“These acting positions helped me interact with various people,” said Prof Ndlazi.
Her former direct line manager of over 10 years, Professor Ramogale found it difficult to say goodbye but mentioned: “how great a team player, rational and level-headed, Prof Ndlazi was”.
In its continued attempt to highlight the importance of the rehabilitation of the environment, and the mitigation of the effects of climate change, MUT’s Department of Nature Conservation will host its second Congress on Ecosystem Rehabilitation and Restoration (CERR) from 28 to 29 August 2019 at Seme Hall.
The theme of this year’s Congress is: “Working together to curb the tide of environmental degradation”. The vision of the CERR is to be an internationally recognized Congress affording scientists a platform to present high-quality research that contributes to improving ecosystems functioning and sustainable utilization. Given the multi-facetted global changes that cause shifts and realignments in both human communities and ecosystems, there is an urgency to address pressing environmental issues such as climate change, degraded ecosystems, desertification and the loss of biodiversity.
Delegates to the CERR will benefit from presentations from the following leading keynote speakers: Dr P. Mazibuko, Group Executive for Corporate Safety, Health, Environment, Security and Forensics at TelkomSA; Mr M. Dopolo, Marine Ecologist and Director of Earth Systems Strategies at the National Department of Environmental Affairs; Dr M. Masubelele, Landscape Ecologist at South African National Parks; and Mr S. Kubheka, Freshwater Ecologist at Ezemvelo KZN Wildlife.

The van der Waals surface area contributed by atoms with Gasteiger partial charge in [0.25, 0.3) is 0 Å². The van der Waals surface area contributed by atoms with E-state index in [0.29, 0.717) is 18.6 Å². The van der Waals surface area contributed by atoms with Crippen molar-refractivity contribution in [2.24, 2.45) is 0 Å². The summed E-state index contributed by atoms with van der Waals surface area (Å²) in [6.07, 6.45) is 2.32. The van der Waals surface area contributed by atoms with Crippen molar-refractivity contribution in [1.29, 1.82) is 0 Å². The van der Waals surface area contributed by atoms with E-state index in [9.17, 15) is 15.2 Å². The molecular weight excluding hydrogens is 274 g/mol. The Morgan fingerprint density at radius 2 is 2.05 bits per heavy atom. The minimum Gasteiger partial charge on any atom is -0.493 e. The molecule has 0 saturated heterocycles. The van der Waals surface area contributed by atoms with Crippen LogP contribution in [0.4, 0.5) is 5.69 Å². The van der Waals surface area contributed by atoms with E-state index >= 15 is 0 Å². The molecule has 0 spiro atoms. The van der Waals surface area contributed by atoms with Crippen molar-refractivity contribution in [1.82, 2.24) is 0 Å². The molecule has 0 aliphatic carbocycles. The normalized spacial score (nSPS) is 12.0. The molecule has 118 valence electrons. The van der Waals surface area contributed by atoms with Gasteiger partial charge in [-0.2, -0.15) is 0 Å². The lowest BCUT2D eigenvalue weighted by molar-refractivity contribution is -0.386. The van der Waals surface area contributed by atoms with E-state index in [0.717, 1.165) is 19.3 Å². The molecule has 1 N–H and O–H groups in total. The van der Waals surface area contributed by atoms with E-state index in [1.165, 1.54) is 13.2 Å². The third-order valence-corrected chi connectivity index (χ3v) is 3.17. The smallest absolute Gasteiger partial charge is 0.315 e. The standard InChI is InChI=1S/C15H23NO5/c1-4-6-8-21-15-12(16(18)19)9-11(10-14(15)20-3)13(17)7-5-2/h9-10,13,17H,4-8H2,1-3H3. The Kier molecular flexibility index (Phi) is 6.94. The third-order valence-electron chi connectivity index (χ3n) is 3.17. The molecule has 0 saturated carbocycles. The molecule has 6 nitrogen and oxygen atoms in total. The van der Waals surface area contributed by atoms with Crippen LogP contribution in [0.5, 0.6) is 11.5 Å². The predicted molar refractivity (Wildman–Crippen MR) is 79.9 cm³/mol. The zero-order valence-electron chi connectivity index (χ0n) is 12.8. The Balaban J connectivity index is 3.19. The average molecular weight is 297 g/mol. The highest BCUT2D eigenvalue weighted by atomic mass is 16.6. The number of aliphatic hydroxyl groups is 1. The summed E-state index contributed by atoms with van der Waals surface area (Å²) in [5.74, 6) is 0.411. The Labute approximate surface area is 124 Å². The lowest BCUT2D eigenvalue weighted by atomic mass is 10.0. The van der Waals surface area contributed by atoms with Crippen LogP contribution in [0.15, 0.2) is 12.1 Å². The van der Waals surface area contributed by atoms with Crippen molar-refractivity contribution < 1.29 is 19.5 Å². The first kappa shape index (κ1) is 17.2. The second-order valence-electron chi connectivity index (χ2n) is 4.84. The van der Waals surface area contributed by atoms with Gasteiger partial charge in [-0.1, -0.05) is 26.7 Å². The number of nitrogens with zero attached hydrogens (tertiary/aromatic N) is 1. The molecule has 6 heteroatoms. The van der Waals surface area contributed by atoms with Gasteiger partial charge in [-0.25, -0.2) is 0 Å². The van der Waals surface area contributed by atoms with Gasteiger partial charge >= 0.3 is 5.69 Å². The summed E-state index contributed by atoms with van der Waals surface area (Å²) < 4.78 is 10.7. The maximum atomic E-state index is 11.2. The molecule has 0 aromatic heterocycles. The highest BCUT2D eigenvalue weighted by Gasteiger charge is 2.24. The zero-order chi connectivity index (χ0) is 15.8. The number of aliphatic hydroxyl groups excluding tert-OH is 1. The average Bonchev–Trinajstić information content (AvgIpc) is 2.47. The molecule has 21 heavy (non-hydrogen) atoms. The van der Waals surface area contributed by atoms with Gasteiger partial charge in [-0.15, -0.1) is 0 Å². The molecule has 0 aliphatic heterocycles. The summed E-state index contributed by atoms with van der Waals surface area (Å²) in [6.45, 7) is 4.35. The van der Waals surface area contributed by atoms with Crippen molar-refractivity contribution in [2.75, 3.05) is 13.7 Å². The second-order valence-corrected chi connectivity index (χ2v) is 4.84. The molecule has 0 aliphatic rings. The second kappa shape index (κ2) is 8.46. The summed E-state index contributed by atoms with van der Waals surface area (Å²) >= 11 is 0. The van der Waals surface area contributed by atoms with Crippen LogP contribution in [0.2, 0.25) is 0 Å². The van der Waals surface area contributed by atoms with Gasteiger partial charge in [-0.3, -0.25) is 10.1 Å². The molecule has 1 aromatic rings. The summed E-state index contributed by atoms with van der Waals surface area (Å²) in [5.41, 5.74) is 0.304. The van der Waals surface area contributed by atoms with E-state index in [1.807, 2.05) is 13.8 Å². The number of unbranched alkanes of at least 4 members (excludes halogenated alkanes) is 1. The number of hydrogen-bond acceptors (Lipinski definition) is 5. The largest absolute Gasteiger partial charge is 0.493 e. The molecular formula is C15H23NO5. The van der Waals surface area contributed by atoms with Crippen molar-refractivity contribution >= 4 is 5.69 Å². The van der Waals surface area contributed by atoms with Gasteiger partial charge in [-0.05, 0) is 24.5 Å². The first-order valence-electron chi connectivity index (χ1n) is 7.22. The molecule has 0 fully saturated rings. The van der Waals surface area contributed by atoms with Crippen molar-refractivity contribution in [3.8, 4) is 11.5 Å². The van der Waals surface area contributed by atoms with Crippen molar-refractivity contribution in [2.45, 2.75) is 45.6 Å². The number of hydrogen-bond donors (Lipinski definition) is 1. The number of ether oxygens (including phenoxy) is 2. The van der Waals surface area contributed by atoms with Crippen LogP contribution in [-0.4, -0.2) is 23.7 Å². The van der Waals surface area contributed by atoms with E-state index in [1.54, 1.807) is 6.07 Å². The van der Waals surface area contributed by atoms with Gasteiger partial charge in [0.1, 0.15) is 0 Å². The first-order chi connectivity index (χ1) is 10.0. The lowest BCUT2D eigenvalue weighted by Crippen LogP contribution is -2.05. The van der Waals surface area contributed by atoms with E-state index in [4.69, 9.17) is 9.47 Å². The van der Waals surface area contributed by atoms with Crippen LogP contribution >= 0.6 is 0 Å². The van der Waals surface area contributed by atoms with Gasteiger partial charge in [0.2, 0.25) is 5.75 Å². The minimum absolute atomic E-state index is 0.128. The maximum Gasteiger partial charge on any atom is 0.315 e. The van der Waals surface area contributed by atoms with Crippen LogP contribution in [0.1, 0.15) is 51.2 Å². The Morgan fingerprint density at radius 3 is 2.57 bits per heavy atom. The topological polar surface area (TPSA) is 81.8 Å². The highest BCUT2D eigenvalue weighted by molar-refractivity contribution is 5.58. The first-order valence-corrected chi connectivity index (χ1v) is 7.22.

Just a month before matriculants start their trial exams, what better way to cool one’s mind than having a day at a gala dinner with all the glitz and glam! Umlazi Township’s Dloko High School offered its most senior class this honour when it hosted its annual farewell Matric Dance ceremony on 7 August 2019 at Coastlands Hotel in Durban.
As part of the Anchor Strategy, MUT played a big role in bringing a smile to some of the learners. Three weeks ago, Accounting teacher Thokozani Ndinisa, requested the University to assist learners who could not afford gowns for their matric dance. MUT staff rose to the occasion. The University’s Department of Marketing and Communications received dresses for 11 learners. These learners are among the top achieving students in matric this year.
Dloko High School is among the best performing schools in KwaZulu-Natal. It was one of the awards recipients of the University’s annual Circle of Excellence awards in March this year.